Aoife Hardesty interviews Emma Hart, a PhD student about the highs and lows of working with giraffes in Namibia.
Giraffes may be one of the strangest looking mammals on the planet. Everything about them is long and tall, they tend to reach a total height of between 14 and 18 feet with their neck being roughly 6 foot in length. Their long necks enable them to feed without competition by grazing at heights which shorter grazers cannot reach, but their necks are also useful for combat. Males establish dominance by ‘necking,’ which is fighting using their long necks as weapons. Like cows, giraffes are ruminants which means that they partially digest their food in a specialised stomach, before regurgitating it to chew it up some more.
For Emma Hart, these bizarre creatures are a big part of everyday life. Hart manages “a conservation research programme in northwest Namibia… In partnership with UCD and the Giraffe Conservation Foundation (GCF).” The programme aims to learn more about giraffes, to get a deeper understanding of giraffe behaviour in the wild. “The results of the study will inform conservation management of the giraffe population both here in Namibia and across the other 20 countries in sub-Saharan Africa that are working to ensure a future for this iconic species.”
“There is no doubt that the biggest threat facing giraffe is human population growth. As our numbers continue to rise there is increasing competition for space.”
Giraffe research is still in its infancy, Hart says: “we still know very little about the behaviour and genetics of this species. As such perhaps the most exciting thing about giraffe is not what we know, but what we don’t yet know.”
With a BA and MA in psychology, Hart had begun a PhD in Edinburgh but “forewent this opportunity in favour of a job offer to work in community-based-conservation in Uganda.” After “making the general decision to work in wildife research in southern Africa I must have contacted one hundred organisations looking for a position. Every email I sent I received the same answer- conservation research in Africa is extremely competitive and you are unlikely to get a foot in the door.”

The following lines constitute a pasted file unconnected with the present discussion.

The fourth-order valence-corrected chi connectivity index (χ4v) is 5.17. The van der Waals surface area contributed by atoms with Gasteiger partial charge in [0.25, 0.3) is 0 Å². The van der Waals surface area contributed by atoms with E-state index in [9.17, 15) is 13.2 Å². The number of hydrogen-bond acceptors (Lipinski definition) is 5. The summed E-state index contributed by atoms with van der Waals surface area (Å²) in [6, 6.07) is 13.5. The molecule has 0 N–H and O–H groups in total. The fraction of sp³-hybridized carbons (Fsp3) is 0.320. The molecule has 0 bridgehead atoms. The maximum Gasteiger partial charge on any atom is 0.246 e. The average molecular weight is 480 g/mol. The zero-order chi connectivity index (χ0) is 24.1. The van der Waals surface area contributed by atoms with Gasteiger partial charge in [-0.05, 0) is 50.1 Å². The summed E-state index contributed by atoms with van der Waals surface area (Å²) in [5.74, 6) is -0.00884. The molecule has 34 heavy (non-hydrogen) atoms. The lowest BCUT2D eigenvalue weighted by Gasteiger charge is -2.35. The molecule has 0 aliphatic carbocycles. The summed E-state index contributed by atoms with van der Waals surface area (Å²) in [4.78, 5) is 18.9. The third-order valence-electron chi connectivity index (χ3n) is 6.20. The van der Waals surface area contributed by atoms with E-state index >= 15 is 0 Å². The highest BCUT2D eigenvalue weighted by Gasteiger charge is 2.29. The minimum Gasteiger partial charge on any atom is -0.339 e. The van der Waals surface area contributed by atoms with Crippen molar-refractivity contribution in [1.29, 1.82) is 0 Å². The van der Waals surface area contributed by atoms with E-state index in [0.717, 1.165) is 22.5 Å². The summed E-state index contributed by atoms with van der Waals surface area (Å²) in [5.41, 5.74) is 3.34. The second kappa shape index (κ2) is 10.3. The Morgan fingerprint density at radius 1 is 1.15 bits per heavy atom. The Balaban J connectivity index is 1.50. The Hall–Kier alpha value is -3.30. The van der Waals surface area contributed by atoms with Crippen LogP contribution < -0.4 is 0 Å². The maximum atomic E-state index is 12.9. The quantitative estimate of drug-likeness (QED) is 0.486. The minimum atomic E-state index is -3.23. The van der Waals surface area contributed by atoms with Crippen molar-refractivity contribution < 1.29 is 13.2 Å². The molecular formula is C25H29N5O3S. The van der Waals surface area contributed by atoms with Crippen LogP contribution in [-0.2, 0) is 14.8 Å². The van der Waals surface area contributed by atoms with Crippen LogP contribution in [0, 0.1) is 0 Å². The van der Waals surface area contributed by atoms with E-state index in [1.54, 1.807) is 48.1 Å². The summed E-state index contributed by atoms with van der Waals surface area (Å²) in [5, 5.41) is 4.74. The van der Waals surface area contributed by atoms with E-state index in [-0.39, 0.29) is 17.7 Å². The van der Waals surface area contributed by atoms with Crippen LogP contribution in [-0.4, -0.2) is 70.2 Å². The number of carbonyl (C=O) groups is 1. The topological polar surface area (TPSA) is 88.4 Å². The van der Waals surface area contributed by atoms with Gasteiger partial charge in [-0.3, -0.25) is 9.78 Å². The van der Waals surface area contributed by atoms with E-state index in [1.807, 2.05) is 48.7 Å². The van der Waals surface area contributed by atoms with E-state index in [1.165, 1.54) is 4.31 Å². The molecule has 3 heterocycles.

Hart would not be dissuaded however, “I decided to pack a rucksack and go and see if I might have more luck in person.” Hart travelled to Namibia where she met “Dr. Julian Fennessy (GCF) who was looking for someone to take on a giraffe conservation project in the Namib Desert.” She started work on the project in 2016, and later that year “made contact with UCD who were extremely supportive of the project from the outset and I am now studying for a PhD in Zoology through the Laboratory of Wildlife Ecology and Behaviour in the School of Biology and Environmental Science.”
Working on this project, there is no typical schedule. Days could be spent drafting papers, sitting “at the computer wrestling with statictical analyses. Other days are spent provisioning and planning for research expeditions, writing funding proposals or talking to mechanics about never ending repairs on the research vehicle!”
Hart’s descriptions of days out in the field sound like a wild adventure. The “days start with a sunrise and a cup of hot coffee by an open fire,” and with the study area spanning “an area of arid desert stretching 4500km2,” there is a huge amount of ground to cover each day. “Each day I tackle a section of this in the 4×4, tracking and observing giraffe and collecting behavioural and genetic data.”
Hart describes the landscape as “wild and open…where, in the constant shadow of drought, all of life survives on a knife edge.”
The study region “is extremely remote” and one of the biggest challenges is “if something goes wrong, there is no one to call.” Hart describes the landscape as “wild and open…where, in the constant shadow of drought, all of life survives on a knife edge.” The world Hart works in is filled with animal life, not just giraffes: “Elephant stand on tip-toe stretching their trunks to reach the branches of century old acacias, mountain zebra scale impossible rocky outcrops and desert lion stalk the dry riverbeds in search of oryx, kudu and springbok.”
This “theatre of nature all around every day is extraordinary and every day serves to remind us of the intrinsic value of such ecosystems and the pressing need to protect and conserve them.”
In 2016, the IUCN (International Union for Conservation of Nature) announced that giraffes had been moved from “least concern” to “vulnerable” in the listings of endangered animals. “In the last thirty years… Giraffe numbers have declined by 35-40% in the wild,” says Hart. “There is no doubt that the biggest threat facing giraffe is human population growth. As our numbers continue to rise there is increasing competition for space. For giraffe, who need vast areas to roam, that is a disaster.” However, Hart remains optimistic, she believes “there is hope… if we as individuals can start to live more sustainably, and encourage others to do the same, we can create a future where there is space for giraffe.”
Hart believes it is necessary for people in Ireland to care about conservation projects elsewhere in the world. “If we want to live in a world that includes giraffe, elephant, gorilla or rhino, amongst many others, we in Ireland have to act now to support less developed countries as they fight to protect the habitats of these species.”
DID YOU KNOW?
Necking occurs in two forms; low-intensity and high-intensity. In low-intensity necking the males lean against each other’s necks to try and push the other off balance. High-intensity necking is where they get to use their horn-like bumps (which are called ossicones). The giraffes swing their necks at each other and attempt to land blows on their opponent with their ossicones. Ossicones are not true horns because they are made of bone-like cartilage and not actual bone.